All-court dynamism meets the lumber-jackal duo
A number of factors conspired during Lancaster’s most humiliating loss last season, but the most marked was a glaring back-row imbalance that allowed Sam Warburton, Justin Tipuric and Taulupe Faletau to run riot at the breakdown. Don’t expect a repeat.
Ben Morgan brings a ball-carrying presence that frees up Tom Wood and Chris Robshaw to hits rucks and direct linespeed – essential in stunting the uncompromising, round-the-corner approach. Athletic and imposing, Lawes combines very well with Joe Launchbury, who looks so different to the kid that cowered in Cardiff. Together, this five have the energy and subtle handling skills to run Wales off their feet.
However, Warburton was superb throughout the defeat of Les Bleus and Dan Lydiate scythed everything in sight so his skipper could get over the ball. Faletau is a pillar of consistent class and Alun-Wyn Jones could easily be inspired into a staggering shift.
Whoever ends up on top, the tussle between packs – not to mention a delicious Dylan Hartley-Richard Hibbard face-off – will be breathless in open play.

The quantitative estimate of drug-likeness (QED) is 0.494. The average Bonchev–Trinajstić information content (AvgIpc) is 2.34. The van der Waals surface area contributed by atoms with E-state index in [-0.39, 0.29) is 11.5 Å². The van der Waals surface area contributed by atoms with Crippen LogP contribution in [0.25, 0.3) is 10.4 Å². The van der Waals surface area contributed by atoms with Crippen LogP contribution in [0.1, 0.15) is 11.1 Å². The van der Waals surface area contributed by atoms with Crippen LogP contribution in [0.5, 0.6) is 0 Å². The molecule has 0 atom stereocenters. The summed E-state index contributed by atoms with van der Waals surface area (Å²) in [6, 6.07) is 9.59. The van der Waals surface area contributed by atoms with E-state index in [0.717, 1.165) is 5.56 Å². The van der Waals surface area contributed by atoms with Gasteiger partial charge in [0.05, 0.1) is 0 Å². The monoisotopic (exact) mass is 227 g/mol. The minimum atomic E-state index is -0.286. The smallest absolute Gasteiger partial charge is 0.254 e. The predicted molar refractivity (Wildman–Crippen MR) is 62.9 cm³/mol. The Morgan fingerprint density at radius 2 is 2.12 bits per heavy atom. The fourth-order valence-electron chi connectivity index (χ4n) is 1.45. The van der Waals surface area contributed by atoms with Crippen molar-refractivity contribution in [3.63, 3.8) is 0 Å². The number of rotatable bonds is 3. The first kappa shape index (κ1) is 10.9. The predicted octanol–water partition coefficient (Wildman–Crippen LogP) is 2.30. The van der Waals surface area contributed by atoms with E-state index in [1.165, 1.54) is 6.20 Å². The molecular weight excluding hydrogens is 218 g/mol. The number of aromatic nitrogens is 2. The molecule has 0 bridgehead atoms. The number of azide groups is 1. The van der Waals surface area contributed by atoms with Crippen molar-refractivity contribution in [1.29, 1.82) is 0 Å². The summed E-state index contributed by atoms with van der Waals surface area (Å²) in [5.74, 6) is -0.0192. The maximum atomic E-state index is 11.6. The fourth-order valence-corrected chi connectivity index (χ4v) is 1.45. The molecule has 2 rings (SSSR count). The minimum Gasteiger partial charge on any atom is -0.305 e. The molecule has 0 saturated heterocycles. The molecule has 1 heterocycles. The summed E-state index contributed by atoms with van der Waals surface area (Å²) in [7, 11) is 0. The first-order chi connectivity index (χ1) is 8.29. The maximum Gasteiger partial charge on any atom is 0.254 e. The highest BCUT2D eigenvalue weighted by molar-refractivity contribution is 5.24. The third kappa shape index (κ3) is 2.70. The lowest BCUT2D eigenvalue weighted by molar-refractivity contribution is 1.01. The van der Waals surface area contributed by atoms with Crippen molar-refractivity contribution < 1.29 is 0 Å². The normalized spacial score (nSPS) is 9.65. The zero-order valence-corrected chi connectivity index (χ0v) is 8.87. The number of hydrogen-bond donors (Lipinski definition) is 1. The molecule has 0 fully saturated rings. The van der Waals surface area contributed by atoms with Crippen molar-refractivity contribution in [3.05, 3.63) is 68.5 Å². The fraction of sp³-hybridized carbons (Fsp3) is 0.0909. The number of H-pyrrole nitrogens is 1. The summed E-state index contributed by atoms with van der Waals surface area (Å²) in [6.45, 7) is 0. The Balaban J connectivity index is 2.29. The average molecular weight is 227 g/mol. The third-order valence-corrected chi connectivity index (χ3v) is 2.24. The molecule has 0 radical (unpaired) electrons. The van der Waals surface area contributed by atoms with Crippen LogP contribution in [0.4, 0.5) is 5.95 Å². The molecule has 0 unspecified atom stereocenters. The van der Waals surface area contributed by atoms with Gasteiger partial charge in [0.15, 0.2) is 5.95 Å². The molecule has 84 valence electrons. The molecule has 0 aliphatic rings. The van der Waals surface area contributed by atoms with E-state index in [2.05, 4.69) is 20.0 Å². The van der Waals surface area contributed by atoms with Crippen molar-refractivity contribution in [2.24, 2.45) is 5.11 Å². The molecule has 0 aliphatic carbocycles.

Four centres fight for the gainline
Their respective number 13 shirts presented Lancaster and Warren Gatland with interesting selection dilemmas this week. On the back of just a single domestic outing, two outstanding talents – Manu Tuilagi and Jonathan Davies – became available.
In the event, only Davies features, with Gatland asserting that “special players demand special exceptions.” Fair enough. On form, the outside centre is one of the world’s most powerful, elusive runners and forms a revered axis alongside the resurgent, rock-like figure of Jamie Roberts – a central figure in firing Wales onto the front foot.